Dennis W. from Fall River, MA asks: Good Morning Mitch, I follow your column and a few others and often hear investors are best served to focus on the long-term. I understand the reasoning, but my problem is that I don’t have much time! I turn 75 next year, so “focusing on the long term” is not something I can afford to do. What are your thoughts?
I appreciate your candor and understand exactly what you’re saying. The older we get, the shorter our life expectancy becomes, and shorter life expectancies generally mean shorter investment time horizons.
I think the best way to address your concern here is to focus on asset allocation. For example, a 30-year-old who is working and trying to accumulate assets for retirement should be invested differently than a 75-year-old who doesn’t work and relies on portfolio withdrawals for income. The 30-year-old should have maximum exposure to equities relative to their risk tolerance, while the 75-year-old should have equity exposure that aligns with their risk tolerance, need for growth, and time horizon. In all likelihood, that means the 75-year-old will have less equity exposure than the 30-year-old.
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But that’s not always the case. Many people have goals and objectives that extend well beyond their lifetimes, something we see often in estate planning. If an investor is confident, they have financial security for life, and their goal is to pass assets to heirs, charities, foundations, etc., then the investment time horizon becomes much longer than life expectancy. Those assets are meant to work for the next 50 years, not 15 years. In these cases, focusing on the long-term would apply, even for a 75-year-old.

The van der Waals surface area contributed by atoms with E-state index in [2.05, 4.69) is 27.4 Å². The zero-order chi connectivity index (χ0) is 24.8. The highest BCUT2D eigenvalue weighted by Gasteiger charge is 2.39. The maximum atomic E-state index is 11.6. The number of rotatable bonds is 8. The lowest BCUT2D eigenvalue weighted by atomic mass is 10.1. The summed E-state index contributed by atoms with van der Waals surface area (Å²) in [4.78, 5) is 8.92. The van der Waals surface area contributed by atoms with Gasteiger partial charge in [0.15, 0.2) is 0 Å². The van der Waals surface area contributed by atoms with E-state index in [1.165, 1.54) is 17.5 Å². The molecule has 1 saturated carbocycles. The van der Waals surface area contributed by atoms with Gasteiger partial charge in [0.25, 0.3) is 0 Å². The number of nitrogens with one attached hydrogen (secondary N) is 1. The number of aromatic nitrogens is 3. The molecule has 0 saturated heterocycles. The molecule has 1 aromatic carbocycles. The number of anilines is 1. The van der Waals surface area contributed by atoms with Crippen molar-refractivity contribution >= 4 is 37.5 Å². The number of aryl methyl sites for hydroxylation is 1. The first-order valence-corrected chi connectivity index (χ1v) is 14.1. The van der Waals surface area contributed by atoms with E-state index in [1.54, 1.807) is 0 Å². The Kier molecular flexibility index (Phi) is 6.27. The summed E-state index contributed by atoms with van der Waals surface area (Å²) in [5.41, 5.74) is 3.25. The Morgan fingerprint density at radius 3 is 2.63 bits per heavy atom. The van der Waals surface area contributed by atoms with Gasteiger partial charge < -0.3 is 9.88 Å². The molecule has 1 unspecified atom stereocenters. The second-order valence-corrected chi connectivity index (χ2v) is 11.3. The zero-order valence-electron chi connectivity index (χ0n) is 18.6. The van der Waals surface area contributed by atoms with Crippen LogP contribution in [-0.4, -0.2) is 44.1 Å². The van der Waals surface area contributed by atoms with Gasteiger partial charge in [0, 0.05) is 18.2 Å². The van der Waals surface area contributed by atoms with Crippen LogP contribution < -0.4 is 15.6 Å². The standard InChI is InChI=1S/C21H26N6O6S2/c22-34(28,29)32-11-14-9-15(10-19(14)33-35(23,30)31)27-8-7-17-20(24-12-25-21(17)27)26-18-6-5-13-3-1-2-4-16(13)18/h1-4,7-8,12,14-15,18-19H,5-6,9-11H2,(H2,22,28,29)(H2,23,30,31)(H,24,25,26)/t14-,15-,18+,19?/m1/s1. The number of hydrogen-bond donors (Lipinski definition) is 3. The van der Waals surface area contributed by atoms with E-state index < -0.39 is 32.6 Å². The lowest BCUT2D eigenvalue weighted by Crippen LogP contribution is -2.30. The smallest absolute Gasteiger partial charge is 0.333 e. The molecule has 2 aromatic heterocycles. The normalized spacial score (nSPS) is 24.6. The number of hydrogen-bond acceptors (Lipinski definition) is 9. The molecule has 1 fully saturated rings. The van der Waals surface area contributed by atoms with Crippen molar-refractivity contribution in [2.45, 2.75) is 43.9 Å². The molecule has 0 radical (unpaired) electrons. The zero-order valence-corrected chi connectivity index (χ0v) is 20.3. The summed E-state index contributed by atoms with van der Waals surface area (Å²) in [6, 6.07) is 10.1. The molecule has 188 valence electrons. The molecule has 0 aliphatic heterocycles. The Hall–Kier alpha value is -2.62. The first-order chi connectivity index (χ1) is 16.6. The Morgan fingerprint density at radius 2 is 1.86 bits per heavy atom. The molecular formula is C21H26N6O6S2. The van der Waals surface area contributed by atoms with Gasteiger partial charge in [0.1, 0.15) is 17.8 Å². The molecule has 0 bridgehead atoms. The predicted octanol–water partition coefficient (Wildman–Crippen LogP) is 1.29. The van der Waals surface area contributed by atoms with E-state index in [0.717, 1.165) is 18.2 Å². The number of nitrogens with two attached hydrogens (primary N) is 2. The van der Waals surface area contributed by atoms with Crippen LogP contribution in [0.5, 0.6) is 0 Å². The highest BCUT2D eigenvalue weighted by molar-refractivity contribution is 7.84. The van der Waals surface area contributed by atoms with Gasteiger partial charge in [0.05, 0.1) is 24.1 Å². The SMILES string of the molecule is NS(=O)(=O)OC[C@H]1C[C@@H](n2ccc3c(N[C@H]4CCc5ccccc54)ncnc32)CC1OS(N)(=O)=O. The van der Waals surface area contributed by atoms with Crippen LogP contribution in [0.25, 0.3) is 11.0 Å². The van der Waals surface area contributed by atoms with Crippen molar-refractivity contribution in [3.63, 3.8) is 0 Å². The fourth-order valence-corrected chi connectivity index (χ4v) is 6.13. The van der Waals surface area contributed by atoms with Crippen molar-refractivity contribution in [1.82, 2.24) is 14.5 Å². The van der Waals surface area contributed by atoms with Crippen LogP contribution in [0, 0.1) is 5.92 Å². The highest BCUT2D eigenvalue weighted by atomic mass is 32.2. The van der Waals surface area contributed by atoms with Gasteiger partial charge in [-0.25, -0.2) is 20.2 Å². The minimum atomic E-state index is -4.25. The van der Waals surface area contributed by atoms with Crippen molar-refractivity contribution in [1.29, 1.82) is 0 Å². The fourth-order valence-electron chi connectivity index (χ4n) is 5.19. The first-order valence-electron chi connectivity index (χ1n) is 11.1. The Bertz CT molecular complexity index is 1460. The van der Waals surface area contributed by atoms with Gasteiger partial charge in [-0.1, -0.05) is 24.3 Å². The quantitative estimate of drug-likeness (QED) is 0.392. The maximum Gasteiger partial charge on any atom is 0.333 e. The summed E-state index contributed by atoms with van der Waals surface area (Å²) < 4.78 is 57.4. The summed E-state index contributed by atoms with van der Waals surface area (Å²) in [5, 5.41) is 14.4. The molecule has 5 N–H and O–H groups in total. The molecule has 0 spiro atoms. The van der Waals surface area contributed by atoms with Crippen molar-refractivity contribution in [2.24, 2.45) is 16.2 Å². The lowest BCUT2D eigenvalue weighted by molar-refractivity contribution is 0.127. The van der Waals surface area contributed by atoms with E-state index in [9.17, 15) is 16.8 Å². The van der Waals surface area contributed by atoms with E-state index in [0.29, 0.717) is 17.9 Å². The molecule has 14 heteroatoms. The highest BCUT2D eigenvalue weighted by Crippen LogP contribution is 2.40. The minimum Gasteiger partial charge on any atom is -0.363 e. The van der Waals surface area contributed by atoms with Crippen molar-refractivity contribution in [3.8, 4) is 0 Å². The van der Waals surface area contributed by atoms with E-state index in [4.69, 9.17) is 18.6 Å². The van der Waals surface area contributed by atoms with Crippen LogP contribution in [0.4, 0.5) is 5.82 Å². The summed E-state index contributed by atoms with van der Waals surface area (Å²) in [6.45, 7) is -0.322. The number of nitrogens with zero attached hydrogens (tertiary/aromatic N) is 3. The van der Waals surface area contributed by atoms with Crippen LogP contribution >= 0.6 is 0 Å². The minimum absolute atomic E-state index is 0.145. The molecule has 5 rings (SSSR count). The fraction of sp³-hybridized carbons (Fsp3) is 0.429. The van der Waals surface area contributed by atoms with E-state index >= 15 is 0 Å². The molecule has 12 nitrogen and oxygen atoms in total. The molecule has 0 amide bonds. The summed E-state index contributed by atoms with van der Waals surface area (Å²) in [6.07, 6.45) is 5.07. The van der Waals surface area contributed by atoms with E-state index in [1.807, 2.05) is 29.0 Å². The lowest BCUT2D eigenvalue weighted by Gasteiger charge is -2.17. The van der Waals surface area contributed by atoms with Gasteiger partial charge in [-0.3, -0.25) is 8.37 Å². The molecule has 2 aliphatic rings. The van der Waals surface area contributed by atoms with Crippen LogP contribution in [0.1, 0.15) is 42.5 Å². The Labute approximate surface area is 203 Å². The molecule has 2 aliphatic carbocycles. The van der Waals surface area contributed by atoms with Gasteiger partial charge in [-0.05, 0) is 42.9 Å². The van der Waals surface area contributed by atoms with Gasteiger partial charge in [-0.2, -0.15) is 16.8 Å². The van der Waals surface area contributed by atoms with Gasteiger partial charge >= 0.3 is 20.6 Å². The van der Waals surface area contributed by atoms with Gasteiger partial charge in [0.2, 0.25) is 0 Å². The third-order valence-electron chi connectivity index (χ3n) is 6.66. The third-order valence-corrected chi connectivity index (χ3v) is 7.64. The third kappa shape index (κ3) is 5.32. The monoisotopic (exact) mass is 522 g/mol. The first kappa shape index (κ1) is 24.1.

Let’s assume, however, that the assets in an investment portfolio are providing income for a retiree who expects to live for 10 years and does not have many estate planning goals. The asset allocation, in this case, should reflect a short time horizon and high-income need, which may mean having a higher fixed income allocation than equity allocation, and also a sizable cash buffer, perhaps 1-2 years’ worth of income needs.
Stocks have done well in most 10-year periods historically, but a relatively high fixed income allocation should temper the ups and downs and help smooth out returns over time. You should not expect to experience the same level of drawdown in your portfolio as you see in the market today, for instance, but you are also not likely to capture the full rebound on the upside.
Some readers may point out that stocks and bonds have been moving in lockstep in 2022, which may seem to nullify my previous point. Indeed, through the first quarter of 2022, the S&P 500 index was down roughly -13% while the Bloomberg U.S. Aggregate bond index—which is comprised mostly of U.S. Treasuries, mortgage-backed securities (the good kind), and investment-grade corporate bonds—had declined by -10%. Investors who rely on bonds and fixed income securities as a hedge against stock market volatility were understandably disappointed, and perhaps even a bit confused.
Does this mean bonds are no longer a good volatility hedge for the equity markets? Not in my view. I see this period as an anomaly, not a rule. The only other instance I can find when stocks and bonds declined significantly with a high correlation was in 1976. There was also a lockstep decline in 1994, but it was not earth-shattering – the S&P 500 fell 1.5% and bonds retreated 2.9%.2
“Focusing on the long term” does not necessarily mean the same thing for every investor. But in challenging times, I do think all investors should focus on their investment time horizon and remember that if your asset allocation is aligned with this horizon, and also aligned with your risk tolerance and growth/income needs, then volatility should not be feared or reacted to. It’s just part of the process.
It’s important to remember that inflation and volatility are a natural (if unpleasant) part of the economic cycle. And for investors who are questioning if we are approaching or in a bear market, know that you can potentially avoid the most harmful hazards of one.
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If you have $500,000 or more to invest, get our free guide today. You’ll get our viewpoint on the most important moves you can make to weather a recession. Don’t wait—get this guide before the storm hits.